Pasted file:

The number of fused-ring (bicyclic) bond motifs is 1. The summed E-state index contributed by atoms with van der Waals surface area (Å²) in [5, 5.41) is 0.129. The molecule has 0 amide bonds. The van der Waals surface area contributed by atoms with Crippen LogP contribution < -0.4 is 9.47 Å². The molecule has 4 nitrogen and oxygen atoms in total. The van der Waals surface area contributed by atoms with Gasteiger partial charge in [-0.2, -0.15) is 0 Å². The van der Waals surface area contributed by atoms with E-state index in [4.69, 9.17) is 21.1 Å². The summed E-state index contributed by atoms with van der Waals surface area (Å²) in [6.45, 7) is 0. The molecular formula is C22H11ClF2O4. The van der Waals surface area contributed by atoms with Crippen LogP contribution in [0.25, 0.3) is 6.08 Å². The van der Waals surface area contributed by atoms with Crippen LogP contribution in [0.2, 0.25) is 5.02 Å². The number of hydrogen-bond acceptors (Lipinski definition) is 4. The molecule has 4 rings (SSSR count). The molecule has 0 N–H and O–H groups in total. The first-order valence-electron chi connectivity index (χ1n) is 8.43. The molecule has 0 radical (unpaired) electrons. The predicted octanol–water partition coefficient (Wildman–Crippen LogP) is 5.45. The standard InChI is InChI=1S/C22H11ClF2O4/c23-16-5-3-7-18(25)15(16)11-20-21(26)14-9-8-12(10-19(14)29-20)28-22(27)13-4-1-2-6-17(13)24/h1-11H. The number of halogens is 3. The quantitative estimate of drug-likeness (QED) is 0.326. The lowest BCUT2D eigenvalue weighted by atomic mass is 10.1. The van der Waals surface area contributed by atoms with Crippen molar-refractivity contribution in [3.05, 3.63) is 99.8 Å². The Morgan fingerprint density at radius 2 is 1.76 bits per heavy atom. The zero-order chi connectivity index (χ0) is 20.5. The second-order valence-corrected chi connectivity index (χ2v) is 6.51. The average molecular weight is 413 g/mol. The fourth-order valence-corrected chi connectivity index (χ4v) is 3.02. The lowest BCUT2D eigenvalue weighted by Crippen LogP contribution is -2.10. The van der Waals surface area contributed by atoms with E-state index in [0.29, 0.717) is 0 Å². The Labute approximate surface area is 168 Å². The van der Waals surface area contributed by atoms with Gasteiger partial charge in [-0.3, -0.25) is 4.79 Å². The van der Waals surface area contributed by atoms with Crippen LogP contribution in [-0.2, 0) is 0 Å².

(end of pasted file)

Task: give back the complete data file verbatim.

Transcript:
The number of fused-ring (bicyclic) bond motifs is 1. The summed E-state index contributed by atoms with van der Waals surface area (Å²) in [5, 5.41) is 0.129. The molecule has 0 amide bonds. The van der Waals surface area contributed by atoms with Crippen LogP contribution < -0.4 is 9.47 Å². The molecule has 4 nitrogen and oxygen atoms in total. The van der Waals surface area contributed by atoms with Gasteiger partial charge in [-0.2, -0.15) is 0 Å². The van der Waals surface area contributed by atoms with E-state index in [4.69, 9.17) is 21.1 Å². The summed E-state index contributed by atoms with van der Waals surface area (Å²) in [6.45, 7) is 0. The molecular formula is C22H11ClF2O4. The van der Waals surface area contributed by atoms with Crippen LogP contribution in [0.25, 0.3) is 6.08 Å². The van der Waals surface area contributed by atoms with Crippen LogP contribution in [0.2, 0.25) is 5.02 Å². The number of hydrogen-bond acceptors (Lipinski definition) is 4. The molecule has 4 rings (SSSR count). The molecule has 0 N–H and O–H groups in total. The first-order valence-electron chi connectivity index (χ1n) is 8.43. The molecule has 0 radical (unpaired) electrons. The predicted octanol–water partition coefficient (Wildman–Crippen LogP) is 5.45. The standard InChI is InChI=1S/C22H11ClF2O4/c23-16-5-3-7-18(25)15(16)11-20-21(26)14-9-8-12(10-19(14)29-20)28-22(27)13-4-1-2-6-17(13)24/h1-11H. The number of halogens is 3. The quantitative estimate of drug-likeness (QED) is 0.326. The lowest BCUT2D eigenvalue weighted by atomic mass is 10.1. The van der Waals surface area contributed by atoms with Crippen molar-refractivity contribution in [3.05, 3.63) is 99.8 Å². The Morgan fingerprint density at radius 2 is 1.76 bits per heavy atom. The zero-order chi connectivity index (χ0) is 20.5. The second-order valence-corrected chi connectivity index (χ2v) is 6.51. The average molecular weight is 413 g/mol. The fourth-order valence-corrected chi connectivity index (χ4v) is 3.02. The lowest BCUT2D eigenvalue weighted by Crippen LogP contribution is -2.10. The van der Waals surface area contributed by atoms with E-state index in [0.29, 0.717) is 0 Å². The Labute approximate surface area is 168 Å². The van der Waals surface area contributed by atoms with Gasteiger partial charge in [-0.3, -0.25) is 4.79 Å². The van der Waals surface area contributed by atoms with Crippen LogP contribution in [-0.2, 0) is 0 Å².